The white, corrugated building started life as a dairy, believe it or not, but there wasn't enough room for it on the previous layout. However, you are right, it is Wills sheets, the corrugated asbestos version, which to my eye look fine in 7mm scale. The provide the overlap of sheets much better than Slaters. The building is now serving as the Arigna Town Miners Welfare...

The barn is also all Wills sheet, on a card formers. The stonework is used all over the layout and is marginally easier to paint that brickwork. The trick with the corrugated roofs is to run dirty thinners into the gullies and when dry, dry brush the ridges with a lighter shade of the top colour. See Martyn Welch bible for details.

Meanwhile, have become unhappy with the back scene behind the goods yard, middle board, so that has been painted out, pending a mark two (or maybe mark 3) attempt. Will keep you posted.

 

Taking Irish scenic modelling to a whole new height and showing what can be achieved in a small space. I am a great fan of the Will's Scenic sheets, the effect seems to be even better in 7mm Iain Rices book on making the most of the kits has been my bible for over 20 years and I am still learning http://www.amazon.co.uk/product-reviews/0906867711/ref=olp_pr_see_all_top?ie=UTF8&showViewpoints=1

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Does Arigna Town ever get exhibited or is it just a home based layout? The big wide world out there would love to see it.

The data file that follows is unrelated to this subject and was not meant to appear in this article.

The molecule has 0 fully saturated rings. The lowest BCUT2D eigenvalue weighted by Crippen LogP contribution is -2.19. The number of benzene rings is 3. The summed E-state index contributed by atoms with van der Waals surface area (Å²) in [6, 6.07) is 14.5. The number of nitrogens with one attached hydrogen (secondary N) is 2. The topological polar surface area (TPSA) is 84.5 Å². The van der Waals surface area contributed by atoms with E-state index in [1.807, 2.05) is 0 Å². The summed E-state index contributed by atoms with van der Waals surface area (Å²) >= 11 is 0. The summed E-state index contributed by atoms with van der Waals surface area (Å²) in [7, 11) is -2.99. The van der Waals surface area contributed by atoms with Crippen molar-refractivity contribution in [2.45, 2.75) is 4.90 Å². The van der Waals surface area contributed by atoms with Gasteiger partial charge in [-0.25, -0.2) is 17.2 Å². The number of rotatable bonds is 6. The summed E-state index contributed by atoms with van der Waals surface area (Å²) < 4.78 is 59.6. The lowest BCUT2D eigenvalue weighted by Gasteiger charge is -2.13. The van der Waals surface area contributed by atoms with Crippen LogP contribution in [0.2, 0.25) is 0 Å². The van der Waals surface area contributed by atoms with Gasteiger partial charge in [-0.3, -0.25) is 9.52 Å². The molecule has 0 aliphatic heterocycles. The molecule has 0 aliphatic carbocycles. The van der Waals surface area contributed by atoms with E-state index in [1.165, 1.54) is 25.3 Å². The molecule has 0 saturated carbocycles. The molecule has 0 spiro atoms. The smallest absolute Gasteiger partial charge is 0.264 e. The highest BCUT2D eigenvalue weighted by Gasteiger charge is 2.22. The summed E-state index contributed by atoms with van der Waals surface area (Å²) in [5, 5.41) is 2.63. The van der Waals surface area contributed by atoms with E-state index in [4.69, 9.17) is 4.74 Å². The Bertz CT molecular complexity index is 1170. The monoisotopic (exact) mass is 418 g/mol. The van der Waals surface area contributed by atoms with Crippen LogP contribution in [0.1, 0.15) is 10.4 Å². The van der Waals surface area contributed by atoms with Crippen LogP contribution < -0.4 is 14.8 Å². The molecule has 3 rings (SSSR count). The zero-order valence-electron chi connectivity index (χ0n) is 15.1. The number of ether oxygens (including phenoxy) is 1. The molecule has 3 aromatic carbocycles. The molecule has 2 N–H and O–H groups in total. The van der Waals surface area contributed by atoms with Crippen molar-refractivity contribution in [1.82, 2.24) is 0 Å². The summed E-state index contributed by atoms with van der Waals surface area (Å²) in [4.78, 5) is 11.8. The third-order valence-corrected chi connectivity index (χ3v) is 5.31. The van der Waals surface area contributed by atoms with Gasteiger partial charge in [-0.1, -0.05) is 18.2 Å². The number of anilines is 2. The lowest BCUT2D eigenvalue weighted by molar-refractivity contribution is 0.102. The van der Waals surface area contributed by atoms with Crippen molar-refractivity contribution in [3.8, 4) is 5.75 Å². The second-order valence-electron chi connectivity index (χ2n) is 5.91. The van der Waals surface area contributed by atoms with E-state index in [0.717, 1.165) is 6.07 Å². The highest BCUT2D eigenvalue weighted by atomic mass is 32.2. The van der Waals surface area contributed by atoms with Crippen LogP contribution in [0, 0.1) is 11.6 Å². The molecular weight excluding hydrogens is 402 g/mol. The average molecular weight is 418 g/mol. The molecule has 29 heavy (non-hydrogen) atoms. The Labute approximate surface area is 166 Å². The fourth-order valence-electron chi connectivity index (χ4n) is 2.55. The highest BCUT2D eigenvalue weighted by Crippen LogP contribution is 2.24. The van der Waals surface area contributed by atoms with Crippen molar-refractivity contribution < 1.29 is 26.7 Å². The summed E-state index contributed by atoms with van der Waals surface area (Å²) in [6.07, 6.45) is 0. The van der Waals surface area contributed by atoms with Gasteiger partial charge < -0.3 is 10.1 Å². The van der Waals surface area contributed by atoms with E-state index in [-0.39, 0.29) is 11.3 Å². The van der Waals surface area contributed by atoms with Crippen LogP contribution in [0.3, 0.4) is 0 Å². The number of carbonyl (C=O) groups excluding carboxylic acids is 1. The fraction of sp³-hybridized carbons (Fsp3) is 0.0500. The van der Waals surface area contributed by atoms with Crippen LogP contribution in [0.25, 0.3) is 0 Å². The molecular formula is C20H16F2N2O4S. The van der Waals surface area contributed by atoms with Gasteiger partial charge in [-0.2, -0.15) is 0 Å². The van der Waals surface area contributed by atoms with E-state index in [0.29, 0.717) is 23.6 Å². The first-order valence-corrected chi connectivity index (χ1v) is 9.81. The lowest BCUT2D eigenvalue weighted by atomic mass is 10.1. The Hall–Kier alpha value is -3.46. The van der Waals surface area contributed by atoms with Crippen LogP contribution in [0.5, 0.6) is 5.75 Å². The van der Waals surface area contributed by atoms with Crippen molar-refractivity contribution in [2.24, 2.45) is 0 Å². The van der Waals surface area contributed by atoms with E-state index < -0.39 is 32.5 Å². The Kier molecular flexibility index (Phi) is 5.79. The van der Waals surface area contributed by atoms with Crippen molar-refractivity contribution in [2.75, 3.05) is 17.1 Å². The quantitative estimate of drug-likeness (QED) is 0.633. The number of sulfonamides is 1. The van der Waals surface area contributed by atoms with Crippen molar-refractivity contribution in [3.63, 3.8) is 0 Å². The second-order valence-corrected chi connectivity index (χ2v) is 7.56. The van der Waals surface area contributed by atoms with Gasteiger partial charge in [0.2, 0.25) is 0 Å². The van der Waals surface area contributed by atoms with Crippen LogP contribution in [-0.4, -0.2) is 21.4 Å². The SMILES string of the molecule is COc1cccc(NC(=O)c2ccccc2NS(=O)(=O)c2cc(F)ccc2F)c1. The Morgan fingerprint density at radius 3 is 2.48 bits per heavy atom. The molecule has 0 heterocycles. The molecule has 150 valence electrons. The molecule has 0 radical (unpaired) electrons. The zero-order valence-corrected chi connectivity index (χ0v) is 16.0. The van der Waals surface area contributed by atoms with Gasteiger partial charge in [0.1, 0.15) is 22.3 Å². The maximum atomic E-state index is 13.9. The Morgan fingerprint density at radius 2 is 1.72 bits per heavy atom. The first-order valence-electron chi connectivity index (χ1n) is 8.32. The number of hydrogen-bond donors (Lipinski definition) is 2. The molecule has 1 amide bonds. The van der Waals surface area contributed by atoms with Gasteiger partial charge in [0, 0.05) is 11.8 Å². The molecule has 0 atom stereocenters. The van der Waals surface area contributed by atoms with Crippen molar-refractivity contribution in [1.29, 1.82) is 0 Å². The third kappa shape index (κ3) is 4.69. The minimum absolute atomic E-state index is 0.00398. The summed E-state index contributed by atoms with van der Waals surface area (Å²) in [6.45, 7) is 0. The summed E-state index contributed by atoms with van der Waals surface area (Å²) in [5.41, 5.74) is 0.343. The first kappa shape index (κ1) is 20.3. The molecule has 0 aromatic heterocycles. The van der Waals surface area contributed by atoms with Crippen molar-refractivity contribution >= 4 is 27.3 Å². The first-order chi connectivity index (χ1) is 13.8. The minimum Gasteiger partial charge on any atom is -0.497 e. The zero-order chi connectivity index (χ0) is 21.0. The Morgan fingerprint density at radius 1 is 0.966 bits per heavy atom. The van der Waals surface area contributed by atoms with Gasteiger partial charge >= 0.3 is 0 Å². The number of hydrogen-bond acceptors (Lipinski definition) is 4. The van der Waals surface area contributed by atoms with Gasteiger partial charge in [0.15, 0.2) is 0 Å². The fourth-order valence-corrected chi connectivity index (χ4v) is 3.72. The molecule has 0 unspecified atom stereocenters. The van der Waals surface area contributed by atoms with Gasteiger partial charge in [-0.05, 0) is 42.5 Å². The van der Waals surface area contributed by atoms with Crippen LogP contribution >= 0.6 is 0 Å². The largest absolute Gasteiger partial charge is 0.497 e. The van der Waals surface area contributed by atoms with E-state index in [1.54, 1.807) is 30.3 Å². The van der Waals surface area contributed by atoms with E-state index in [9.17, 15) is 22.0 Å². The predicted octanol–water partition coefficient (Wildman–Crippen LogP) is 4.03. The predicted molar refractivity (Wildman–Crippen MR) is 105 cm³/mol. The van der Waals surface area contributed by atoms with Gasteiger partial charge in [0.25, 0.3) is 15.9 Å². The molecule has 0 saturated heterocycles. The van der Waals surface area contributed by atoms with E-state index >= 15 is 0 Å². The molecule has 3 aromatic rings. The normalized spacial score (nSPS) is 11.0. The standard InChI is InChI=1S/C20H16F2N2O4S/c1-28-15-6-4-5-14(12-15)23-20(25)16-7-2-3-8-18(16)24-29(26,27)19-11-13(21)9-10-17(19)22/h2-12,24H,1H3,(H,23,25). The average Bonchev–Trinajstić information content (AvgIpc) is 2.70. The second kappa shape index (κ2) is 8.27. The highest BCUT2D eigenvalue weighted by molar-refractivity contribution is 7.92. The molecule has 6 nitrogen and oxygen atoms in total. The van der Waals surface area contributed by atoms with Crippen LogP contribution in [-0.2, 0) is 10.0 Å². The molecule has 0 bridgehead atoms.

Stephen

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While some way from being finished yet, I very much hope the layout will make its debut at the Chatham show, at Gilingham leisure centre in June next year. Assuming all goes well, will then be open to invites.

Main tasks still to be done are 50% of scenics, a triple armed signal, display boards/fascia, plus another small tank and a few more wagons. Reading that makes me sometimes wonder if I am on schedule, but hey winter approaches which is very much the modelling season.

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I reckon it will soon become very popular on the exhibition scene David. It is already a top layout.

 

Rich,

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Have tried to follow my own advice in last week's blog by returning to the 'little and often' approach.

The problem I have with scenic work is that the first application [on top of previously bare boards] seems to make such a difference, that I either then try and go on to do too much, or think it is ok and don't need to do any more. In the first case, it definitely helps to let paint, glue etc dry [seems obvious but have far too many of those t-shirts in the drawer], while for the second, a return visit, even an hour later soon shows how much still needs doing.